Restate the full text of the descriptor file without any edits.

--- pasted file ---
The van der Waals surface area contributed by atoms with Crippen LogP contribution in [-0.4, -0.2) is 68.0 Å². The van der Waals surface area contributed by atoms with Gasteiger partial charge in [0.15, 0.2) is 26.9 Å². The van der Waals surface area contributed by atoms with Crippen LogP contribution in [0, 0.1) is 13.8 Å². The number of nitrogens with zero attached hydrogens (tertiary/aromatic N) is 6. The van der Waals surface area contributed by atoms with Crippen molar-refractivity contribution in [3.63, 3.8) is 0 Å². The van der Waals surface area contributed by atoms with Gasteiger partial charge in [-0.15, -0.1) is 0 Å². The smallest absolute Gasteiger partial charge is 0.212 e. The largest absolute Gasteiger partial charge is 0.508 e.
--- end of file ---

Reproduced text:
The van der Waals surface area contributed by atoms with Crippen LogP contribution in [-0.4, -0.2) is 68.0 Å². The van der Waals surface area contributed by atoms with Gasteiger partial charge in [0.15, 0.2) is 26.9 Å². The van der Waals surface area contributed by atoms with Crippen LogP contribution in [0, 0.1) is 13.8 Å². The number of nitrogens with zero attached hydrogens (tertiary/aromatic N) is 6. The van der Waals surface area contributed by atoms with Crippen molar-refractivity contribution in [3.63, 3.8) is 0 Å². The van der Waals surface area contributed by atoms with Gasteiger partial charge in [-0.15, -0.1) is 0 Å². The smallest absolute Gasteiger partial charge is 0.212 e. The largest absolute Gasteiger partial charge is 0.508 e.